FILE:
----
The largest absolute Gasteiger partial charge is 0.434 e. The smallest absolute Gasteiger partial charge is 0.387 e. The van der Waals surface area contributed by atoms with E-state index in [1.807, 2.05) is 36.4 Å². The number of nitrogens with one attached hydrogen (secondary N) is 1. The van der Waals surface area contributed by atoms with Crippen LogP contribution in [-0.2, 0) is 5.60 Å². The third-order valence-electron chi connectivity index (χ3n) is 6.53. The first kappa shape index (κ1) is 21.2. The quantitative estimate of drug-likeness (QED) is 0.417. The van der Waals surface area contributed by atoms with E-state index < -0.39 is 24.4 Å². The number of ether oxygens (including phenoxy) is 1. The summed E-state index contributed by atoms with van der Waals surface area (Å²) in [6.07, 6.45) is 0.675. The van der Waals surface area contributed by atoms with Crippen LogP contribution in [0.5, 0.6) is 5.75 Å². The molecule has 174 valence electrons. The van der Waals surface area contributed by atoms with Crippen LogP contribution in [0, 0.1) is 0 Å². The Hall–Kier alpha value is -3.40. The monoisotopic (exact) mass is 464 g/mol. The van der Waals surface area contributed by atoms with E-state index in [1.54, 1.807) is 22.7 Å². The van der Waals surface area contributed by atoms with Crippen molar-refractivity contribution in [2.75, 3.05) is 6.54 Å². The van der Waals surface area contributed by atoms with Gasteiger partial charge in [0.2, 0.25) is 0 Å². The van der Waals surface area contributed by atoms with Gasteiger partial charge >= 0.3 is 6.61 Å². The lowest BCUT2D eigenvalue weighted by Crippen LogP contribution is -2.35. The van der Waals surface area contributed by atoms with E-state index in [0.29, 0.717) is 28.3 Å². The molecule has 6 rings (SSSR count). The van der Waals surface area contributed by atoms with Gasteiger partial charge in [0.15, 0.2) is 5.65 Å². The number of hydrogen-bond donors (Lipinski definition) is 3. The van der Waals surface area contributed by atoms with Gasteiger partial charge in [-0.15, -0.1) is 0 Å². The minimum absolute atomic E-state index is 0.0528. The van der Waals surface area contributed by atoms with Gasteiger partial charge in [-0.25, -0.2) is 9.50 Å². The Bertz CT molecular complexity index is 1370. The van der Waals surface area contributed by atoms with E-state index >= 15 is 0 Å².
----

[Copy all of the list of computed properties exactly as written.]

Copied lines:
The largest absolute Gasteiger partial charge is 0.434 e. The smallest absolute Gasteiger partial charge is 0.387 e. The van der Waals surface area contributed by atoms with E-state index in [1.807, 2.05) is 36.4 Å². The number of nitrogens with one attached hydrogen (secondary N) is 1. The van der Waals surface area contributed by atoms with Crippen LogP contribution in [-0.2, 0) is 5.60 Å². The third-order valence-electron chi connectivity index (χ3n) is 6.53. The first kappa shape index (κ1) is 21.2. The quantitative estimate of drug-likeness (QED) is 0.417. The van der Waals surface area contributed by atoms with E-state index < -0.39 is 24.4 Å². The number of ether oxygens (including phenoxy) is 1. The summed E-state index contributed by atoms with van der Waals surface area (Å²) in [6.07, 6.45) is 0.675. The van der Waals surface area contributed by atoms with Crippen LogP contribution in [0.5, 0.6) is 5.75 Å². The molecule has 174 valence electrons. The van der Waals surface area contributed by atoms with Crippen LogP contribution in [0, 0.1) is 0 Å². The Hall–Kier alpha value is -3.40. The monoisotopic (exact) mass is 464 g/mol. The van der Waals surface area contributed by atoms with E-state index in [1.54, 1.807) is 22.7 Å². The van der Waals surface area contributed by atoms with Crippen molar-refractivity contribution in [2.75, 3.05) is 6.54 Å². The van der Waals surface area contributed by atoms with Gasteiger partial charge in [0.2, 0.25) is 0 Å². The van der Waals surface area contributed by atoms with Gasteiger partial charge >= 0.3 is 6.61 Å². The lowest BCUT2D eigenvalue weighted by Crippen LogP contribution is -2.35. The van der Waals surface area contributed by atoms with E-state index in [0.29, 0.717) is 28.3 Å². The molecule has 6 rings (SSSR count). The van der Waals surface area contributed by atoms with Gasteiger partial charge in [0.15, 0.2) is 5.65 Å². The number of hydrogen-bond donors (Lipinski definition) is 3. The van der Waals surface area contributed by atoms with Gasteiger partial charge in [-0.15, -0.1) is 0 Å². The minimum absolute atomic E-state index is 0.0528. The van der Waals surface area contributed by atoms with Gasteiger partial charge in [-0.25, -0.2) is 9.50 Å². The Bertz CT molecular complexity index is 1370. The van der Waals surface area contributed by atoms with E-state index >= 15 is 0 Å².